A Racket in Rio: Brazil’s Political Crisis

In the previous decade, Brazil was an emerging market success story. It weathered the 2008 financial crisis very well, boasting strong foreign reserves and relatively high 240px-brazil-luladasilva-02domestic ownership over bank assets. A high demand for commodities also ensured that the Brazilian economy was booming. Brazil’s president at the time, Luiz Inácio Lula da Silva, enjoyed incredible support both at home and abroad, the warm and cuddly face of South American social democracy. A trade union official, Lula founded the Workers’ Party (PT) in 1980 to promote progressive policies during a time of military dictatorship. Lula won the presidency in 2002 and oversaw the implementation of the “Zero Hunger” plan, which offers financial aid and subsidies to low-income working class people. The keystone of this plan is the Bolsa Familia cash transfer system that provides welfare assistance to impoverished families. According to one statistic, over a quarter of the poverty reduction recently seen in Brazil can be credited to Bolsa Familia. On the global stage, Brazil was one of the “BRIC” countries, heralded by Wall Street investment firms as the most accomplished of developing countries.

What went wrong? A few days ago Lula was detained for questioning in a massive corruption scandal that has rocked Brazil. The investigation, called “Car Wash” in English, 320px-manifestac3a7c3a3o_no_rio_de_janeiro_contra_corrupc3a7c3a3o_e_o_governo_dilma_em_13_de_marc3a7o_de_2016_28229is focused on the illegal use of funds connected to Petrobras, Brazil’s state-owned oil company. Lula’s hand-chosen successor to the presidency, fellow PT politician Dilma Rousseff, has sought to give him a ministerial position, presumably to protect him from investigation. A judge has blocked this move, and to make matters worse, anti-government protesters have been gathering in huge numbers to call for the resignations of accused politicians and especially the impeachment of Rousseff for wrongdoing. Indeed, a case of impeachment is being shepherded through Congress while, at the same time, she is accused of funding her 2014 electoral campaign with dirty money. If found guilty, not only would Rousseff fall from office, but so would her vice president, who represents the Brazilian Democratic Movement Party (PMDB), a centrist party in coalition with the PT. Being non-ideological with a “catch-all” approach to coalitions, the PMDB has wheeling-and-dealing down to an art-form, so it is perhaps no surprise that they would prefer private advance to political principles. Indeed, several high-ranking PMDB partners in alliance with the PT have already been accused of corruption and involvement in the Petrobras embezzlement. For many hardcore devotees of Lula and the PT, however, the allegations leveled at their hero and his heir spark outrage and paranoia over a possible coup. On the other side of the spectrum, the majority of anti-government protesters calling for the ouster of Lula and Dilma have always been rate over the expansion of the Brazilian welfare state and “job-killing” economic regulation.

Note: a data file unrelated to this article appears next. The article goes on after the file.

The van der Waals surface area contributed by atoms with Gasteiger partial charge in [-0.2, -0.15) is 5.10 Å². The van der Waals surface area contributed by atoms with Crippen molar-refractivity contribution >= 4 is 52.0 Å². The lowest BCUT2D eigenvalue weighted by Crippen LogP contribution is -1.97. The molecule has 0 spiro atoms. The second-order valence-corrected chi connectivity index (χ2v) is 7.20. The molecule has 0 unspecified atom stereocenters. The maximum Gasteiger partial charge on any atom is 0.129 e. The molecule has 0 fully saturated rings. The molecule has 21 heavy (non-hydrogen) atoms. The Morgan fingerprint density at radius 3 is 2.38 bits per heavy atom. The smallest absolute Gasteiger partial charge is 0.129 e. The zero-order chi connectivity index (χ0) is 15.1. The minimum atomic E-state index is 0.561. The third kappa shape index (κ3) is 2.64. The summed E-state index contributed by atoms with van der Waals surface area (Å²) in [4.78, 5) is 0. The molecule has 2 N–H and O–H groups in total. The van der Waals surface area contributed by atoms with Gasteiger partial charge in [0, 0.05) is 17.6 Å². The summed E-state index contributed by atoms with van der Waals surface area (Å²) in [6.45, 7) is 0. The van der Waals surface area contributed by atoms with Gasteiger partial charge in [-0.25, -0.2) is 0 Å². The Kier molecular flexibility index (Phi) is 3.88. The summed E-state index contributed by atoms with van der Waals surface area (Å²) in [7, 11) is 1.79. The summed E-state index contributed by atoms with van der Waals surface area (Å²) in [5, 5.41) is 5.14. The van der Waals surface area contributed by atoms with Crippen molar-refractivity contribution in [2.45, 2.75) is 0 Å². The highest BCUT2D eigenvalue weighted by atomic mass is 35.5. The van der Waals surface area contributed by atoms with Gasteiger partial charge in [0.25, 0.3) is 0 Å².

Patrick de Oliveira at Jacobin wrote last year about the conservative cottage industry that has taken root in Brazil, with their own right-wing celebrities in the style of Pat Buchanan, Ann Coulter and Glenn Beck. Criticism against the Lula and Rouseff governments have traditionally come from Brazilian conservatives, and with the “Car Wash” scandal, they may have not just the means to bring down the PT, but also to send its most well-known leaders to jail. The problem for them, however, is that there is no “good” right-wing party to fill the vacuum. The president of the largest conservative party, the Brazilian Social Democracy Party (PSDB), is Aécio Neves, and he has been cited in several of the plea bargains already being settled as consequence of the corruption investigation. At the very least, PSDB leaders like Neves will have to be replaced with more “squeaky-clean” leaders if it wants to portray itself as the less venal alternative to the governance of the PT.